September 11th, 2007
06:01 PM ET
7 years ago

Thompson catches Giuliani in GOP race

Thompson is in a statistical dead heat with Rudy Giuliani, according to a new CNN/Opinion Research Corporation poll.

WASHINGTON (CNN) - Five days after he officially jumped into the Republican race for the White House, former Tennessee Sen. Fred Thompson finds himself in a statistical dead heat with frontrunner Rudy Giuliani, according to a new CNN/Opinion Research Corporation poll out Tuesday.

The former New York City mayor garners 28 percent nationally among registered Republicans while Thompson is only one point behind at 27 percent - well within the poll's 5 percentage point margin of error. In a similar poll taken in August, Giuliani registered 29 percent while Thompson, then not yet an official presidential candidate, was at 22 percent. (See full poll results [PDF])

CNN Senior Political Analyst Bill Schneider notes, "Thompson has the edge among evangelical Republicans and especially among his fellow southerners - that's where Thompson has made the biggest gains."

Specifically, Thompson now holds the advantage among men, southerners, older voters (age 50 and over) and ideological conservatives. Conversely, Giuliani leads among women, voters in the Northeast and Midwest, younger voters (under 50) and self-described GOP moderates.

While the CNN/Opinion Research Corporation Poll shows a statistical dead heat, other recent national polls indicate Giuliani continues to hold a lead over Thompson. A CBS/New York Times poll released Monday showed Giuliani with a 5 point lead over Thompson, 27 percent to 22 percent. Meanwhile, a USAToday/Gallup poll out Monday has Giuliani with a 12 point lead, 34 percent to 22 percent.

Full story

– CNN Ticker Producer Alexander Mooney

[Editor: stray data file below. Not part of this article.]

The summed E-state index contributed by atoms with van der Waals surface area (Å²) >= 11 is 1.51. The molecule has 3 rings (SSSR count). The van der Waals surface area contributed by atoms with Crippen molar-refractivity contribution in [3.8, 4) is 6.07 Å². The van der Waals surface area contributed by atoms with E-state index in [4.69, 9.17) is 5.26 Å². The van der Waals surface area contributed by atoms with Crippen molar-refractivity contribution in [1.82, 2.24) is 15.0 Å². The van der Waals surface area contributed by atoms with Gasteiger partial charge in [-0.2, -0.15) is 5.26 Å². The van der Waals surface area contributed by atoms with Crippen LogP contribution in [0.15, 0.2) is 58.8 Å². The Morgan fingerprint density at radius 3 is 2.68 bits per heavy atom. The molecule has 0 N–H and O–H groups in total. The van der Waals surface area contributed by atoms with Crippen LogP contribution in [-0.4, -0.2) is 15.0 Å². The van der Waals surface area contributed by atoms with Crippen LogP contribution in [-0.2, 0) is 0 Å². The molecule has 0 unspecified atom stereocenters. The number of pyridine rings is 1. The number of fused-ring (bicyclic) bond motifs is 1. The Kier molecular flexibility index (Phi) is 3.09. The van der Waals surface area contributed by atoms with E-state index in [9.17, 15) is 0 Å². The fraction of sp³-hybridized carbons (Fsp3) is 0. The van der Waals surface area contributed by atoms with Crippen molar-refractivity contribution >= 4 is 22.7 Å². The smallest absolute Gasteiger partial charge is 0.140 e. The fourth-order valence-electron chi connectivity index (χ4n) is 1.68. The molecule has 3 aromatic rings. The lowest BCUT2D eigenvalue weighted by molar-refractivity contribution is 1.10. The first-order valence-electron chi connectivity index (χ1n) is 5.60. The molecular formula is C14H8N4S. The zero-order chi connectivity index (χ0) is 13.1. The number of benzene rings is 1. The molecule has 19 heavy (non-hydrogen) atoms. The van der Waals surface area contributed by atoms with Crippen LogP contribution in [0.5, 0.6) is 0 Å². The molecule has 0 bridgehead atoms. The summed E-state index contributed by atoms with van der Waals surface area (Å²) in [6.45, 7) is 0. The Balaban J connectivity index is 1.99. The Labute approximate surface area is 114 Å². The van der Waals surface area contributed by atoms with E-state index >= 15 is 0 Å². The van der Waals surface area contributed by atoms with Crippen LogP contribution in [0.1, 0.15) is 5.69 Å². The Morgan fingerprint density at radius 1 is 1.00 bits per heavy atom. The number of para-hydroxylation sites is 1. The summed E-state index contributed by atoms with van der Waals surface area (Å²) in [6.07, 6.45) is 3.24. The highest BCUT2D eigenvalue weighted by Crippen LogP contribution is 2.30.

Filed under: CNN Polls • Presidential Candidates
September 11th, 2007
06:00 PM ET
7 years ago

Clinton holds strong lead over Obama

Clinton remains on top in a new CNN/Opinion Research Corporation poll.

WASHINGTON (CNN) – New York Sen. Hillary Clinton remains the clear national frontrunner over Illinois Sen. Barack Obama in the Democratic race for the White House, according to a new CNN-Opinion Research Corporation poll released Tuesday.

Clinton garners 46 percent in the latest poll, while Obama stands at 23 percent. A similar poll in August had the candidates in virtually the same position, with Clinton at 44 percent and Obama at 24 percent. (See full poll results [PDF])

Meanwhile, former North Carolina Sen. John Edwards comes in third at 16 percent, the exact same number he registered in August. New Mexico Gov. Bill Richardson is now at 5 percent, Ohio Rep. Dennis Kucinich is at 3 percent, Delaware Sen. Joe Biden stands at 2 percent, and former Alaska Sen. Mike Gravel registers 1 percentage point. Connecticut Sen. Chris Dodd registered less than 1 percentage point.

The poll, conducted on September 7-9, surveyed 456 registered Democrats and carries a margin or error of plus or minus 4.5 percentage points.

Related: Thompson catches Giuliani in GOP race

September 11th, 2007
04:27 PM ET
7 years ago

McCain on Iraq: 'We cannot choose to lose'

Watch Sen. John McCain defend Gen. Petraeus' counterinsurgency strategy.

WASHINGTON (CNN) - Republican presidential hopeful Sen. John McCain took the opportunity on Tuesday to make the case for remaining in Iraq as Gen. David Petraeus and Amb. Ryan Crocker testified about the Iraq war at a U.S. Senate committee hearing.